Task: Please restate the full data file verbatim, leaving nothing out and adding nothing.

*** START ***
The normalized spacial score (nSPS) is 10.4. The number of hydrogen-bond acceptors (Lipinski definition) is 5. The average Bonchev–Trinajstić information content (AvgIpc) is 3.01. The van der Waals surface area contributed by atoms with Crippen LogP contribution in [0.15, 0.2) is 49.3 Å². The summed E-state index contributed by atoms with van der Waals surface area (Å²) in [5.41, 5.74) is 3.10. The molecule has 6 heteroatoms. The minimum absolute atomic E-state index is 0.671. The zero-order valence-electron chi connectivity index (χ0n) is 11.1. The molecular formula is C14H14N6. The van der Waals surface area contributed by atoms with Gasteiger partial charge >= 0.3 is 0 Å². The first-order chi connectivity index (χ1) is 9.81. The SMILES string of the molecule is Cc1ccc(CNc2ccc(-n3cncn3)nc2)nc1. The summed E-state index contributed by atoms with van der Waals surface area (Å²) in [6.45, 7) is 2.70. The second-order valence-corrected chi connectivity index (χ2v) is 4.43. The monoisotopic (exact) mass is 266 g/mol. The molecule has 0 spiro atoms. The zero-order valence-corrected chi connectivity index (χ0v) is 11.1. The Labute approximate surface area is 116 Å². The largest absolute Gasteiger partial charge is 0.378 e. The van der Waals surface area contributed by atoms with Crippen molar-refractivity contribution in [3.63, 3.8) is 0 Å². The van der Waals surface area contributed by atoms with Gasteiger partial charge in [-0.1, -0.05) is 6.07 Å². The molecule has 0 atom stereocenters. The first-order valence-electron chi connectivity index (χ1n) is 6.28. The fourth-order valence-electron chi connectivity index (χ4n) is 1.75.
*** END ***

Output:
The normalized spacial score (nSPS) is 10.4. The number of hydrogen-bond acceptors (Lipinski definition) is 5. The average Bonchev–Trinajstić information content (AvgIpc) is 3.01. The van der Waals surface area contributed by atoms with Crippen LogP contribution in [0.15, 0.2) is 49.3 Å². The summed E-state index contributed by atoms with van der Waals surface area (Å²) in [5.41, 5.74) is 3.10. The molecule has 6 heteroatoms. The minimum absolute atomic E-state index is 0.671. The zero-order valence-electron chi connectivity index (χ0n) is 11.1. The molecular formula is C14H14N6. The van der Waals surface area contributed by atoms with Gasteiger partial charge >= 0.3 is 0 Å². The first-order chi connectivity index (χ1) is 9.81. The SMILES string of the molecule is Cc1ccc(CNc2ccc(-n3cncn3)nc2)nc1. The summed E-state index contributed by atoms with van der Waals surface area (Å²) in [6.45, 7) is 2.70. The second-order valence-corrected chi connectivity index (χ2v) is 4.43. The monoisotopic (exact) mass is 266 g/mol. The molecule has 0 spiro atoms. The zero-order valence-corrected chi connectivity index (χ0v) is 11.1. The Labute approximate surface area is 116 Å². The largest absolute Gasteiger partial charge is 0.378 e. The van der Waals surface area contributed by atoms with Crippen molar-refractivity contribution in [3.63, 3.8) is 0 Å². The van der Waals surface area contributed by atoms with Gasteiger partial charge in [-0.1, -0.05) is 6.07 Å². The molecule has 0 atom stereocenters. The first-order valence-electron chi connectivity index (χ1n) is 6.28. The fourth-order valence-electron chi connectivity index (χ4n) is 1.75.